The other thing is, these are “regular” stats students, many of then second-semester seniors. Many of them are on a trajectory to avoid taking any math course again for the rest of their lives. When I look into their eyes, I cannot see them caring whether they should (for example) divide by n or n – 1 when they compute a sample SD. But some basic modeling, some EDA, computing probabilities and expected values empirically, the fundamentally subjunctive way of looking at a null-hypothesis situation—I think those will serve well, and might just convince some of them to stay in the game.
That’s the hope, anyway. I am making this up as I go along….
I believe you are absolutely correct in (a) your assessment of the kids and (b) what we can and should do in this kind of course. I consider my greatest success in this class that 3 of the students have decided to sign up for AP Stats. This is the first math course where they were successful and they want to push ahead. The obverse of the coin is that I started with 35 and now I have 15.
Two more information points. There seems to be a small, but growing community of people exploring the replication/randomization approach to a first stats course. Two sources that I would recommend to contact/stay in touch with are:
Josh Tabor who wrote the textbook (pre-print) we are now using: Statistical Reasoning in Sports. Josh is one of the initiators of the AP Stats curriculum and he now teaches in Arizona at Canyon del Oro HS.
Nathan Tintle at Hope College in Michigan. He and his colleagues are planning a book on Statistical Inference along the lines we discussed and their chapter 1 is online. I believe they are also working with George Cobb as an adviser.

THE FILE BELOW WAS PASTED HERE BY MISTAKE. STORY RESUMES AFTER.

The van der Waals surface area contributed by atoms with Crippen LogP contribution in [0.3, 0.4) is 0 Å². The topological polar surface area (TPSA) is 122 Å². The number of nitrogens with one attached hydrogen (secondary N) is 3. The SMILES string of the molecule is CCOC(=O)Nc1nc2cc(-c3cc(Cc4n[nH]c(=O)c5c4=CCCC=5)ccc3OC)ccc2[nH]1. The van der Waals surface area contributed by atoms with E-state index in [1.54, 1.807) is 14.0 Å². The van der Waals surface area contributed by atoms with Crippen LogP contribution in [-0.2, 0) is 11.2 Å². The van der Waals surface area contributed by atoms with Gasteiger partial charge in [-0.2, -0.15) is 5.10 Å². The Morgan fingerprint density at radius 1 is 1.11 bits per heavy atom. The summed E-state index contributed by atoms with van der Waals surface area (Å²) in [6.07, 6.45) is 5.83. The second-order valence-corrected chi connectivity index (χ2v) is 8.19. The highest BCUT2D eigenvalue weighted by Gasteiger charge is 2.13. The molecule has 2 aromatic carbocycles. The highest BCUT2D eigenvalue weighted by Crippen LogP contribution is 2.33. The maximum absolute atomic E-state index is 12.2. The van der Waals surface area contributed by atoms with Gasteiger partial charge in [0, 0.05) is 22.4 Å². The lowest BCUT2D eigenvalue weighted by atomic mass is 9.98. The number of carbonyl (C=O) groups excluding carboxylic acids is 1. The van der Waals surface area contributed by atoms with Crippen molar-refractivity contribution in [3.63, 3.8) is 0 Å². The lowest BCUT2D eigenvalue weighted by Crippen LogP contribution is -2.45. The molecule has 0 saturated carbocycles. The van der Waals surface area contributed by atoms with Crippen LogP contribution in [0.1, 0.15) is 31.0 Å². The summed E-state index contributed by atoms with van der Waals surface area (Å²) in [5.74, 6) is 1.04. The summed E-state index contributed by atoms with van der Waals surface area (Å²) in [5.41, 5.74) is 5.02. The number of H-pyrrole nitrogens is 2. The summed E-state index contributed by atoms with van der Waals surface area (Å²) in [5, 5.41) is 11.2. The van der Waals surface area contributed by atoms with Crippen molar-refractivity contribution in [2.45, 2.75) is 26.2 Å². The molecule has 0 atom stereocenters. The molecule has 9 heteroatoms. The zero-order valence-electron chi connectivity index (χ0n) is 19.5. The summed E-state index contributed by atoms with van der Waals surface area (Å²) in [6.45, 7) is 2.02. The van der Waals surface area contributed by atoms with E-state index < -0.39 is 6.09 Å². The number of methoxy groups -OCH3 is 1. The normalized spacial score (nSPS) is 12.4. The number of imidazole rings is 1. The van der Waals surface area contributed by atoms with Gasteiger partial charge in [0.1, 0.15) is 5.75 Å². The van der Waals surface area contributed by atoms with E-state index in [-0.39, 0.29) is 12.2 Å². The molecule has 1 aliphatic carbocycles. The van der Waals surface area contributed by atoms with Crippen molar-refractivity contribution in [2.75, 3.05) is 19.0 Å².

Finally, I think using Fathom is just the right thing for such an introductory course. I believe both Josh and Nathan are using it, but I am not sure they are introducing it to the students.
We’ll see what comes out of all this – for my part I looking forward to moving some this stuff to my AP Stats class if I have the time.
All the best
I’m a little late getting in on this discussion, but will need to go back now and read more of Tim’s posts. As an up front disclaimer, I’m working on a textbook project that is based on using bootstrap and randomization methods to introduce students to the core ideas of statistical inference. I’m a long-time fan of Fathom which I find ideal for this sort of approach.
On the specific question of where traditional methods, such as the t-test, fit with a more computer intensive simulation-based approach, our current thinking is to still show students such methods, AFTER they (hopefully) have a good grasp of the core ideas. I did this with my college level intro class last fall. We had fairly early material on using bootstraps to construct confidence intervals and randomization procedures for doing significance testing – all before they’d ever seen a normal distribution. After doing quite a bit with the computer intensive methods, I point out that we keep seeing the same general shape over and over, and that we can, in many cases, predict that shape in advance. This gives a nice motivation for the normal distribution (and later t) and we then consider the traditional tests as shortcuts to save us the effort needed to construct the bootstrap/randomization distribution in those situations.
Thus, by the end of the course, students have seen the same standard tests/intervals as before – but (we hope) now with better understanding of what’s really going on. It allows us to separate the mechanics for the traditional tests/intervals (which now just involve finding an appropriate estimate for a standard error and conditions for a distribution) from the more fundamental logic of inference. I found that we can go through those standard procedures much quicker than usual, since we aren’t trying to establish ideas like choosing hypotheses, understanding a p-value, or interpreting a confidence interval at the same time.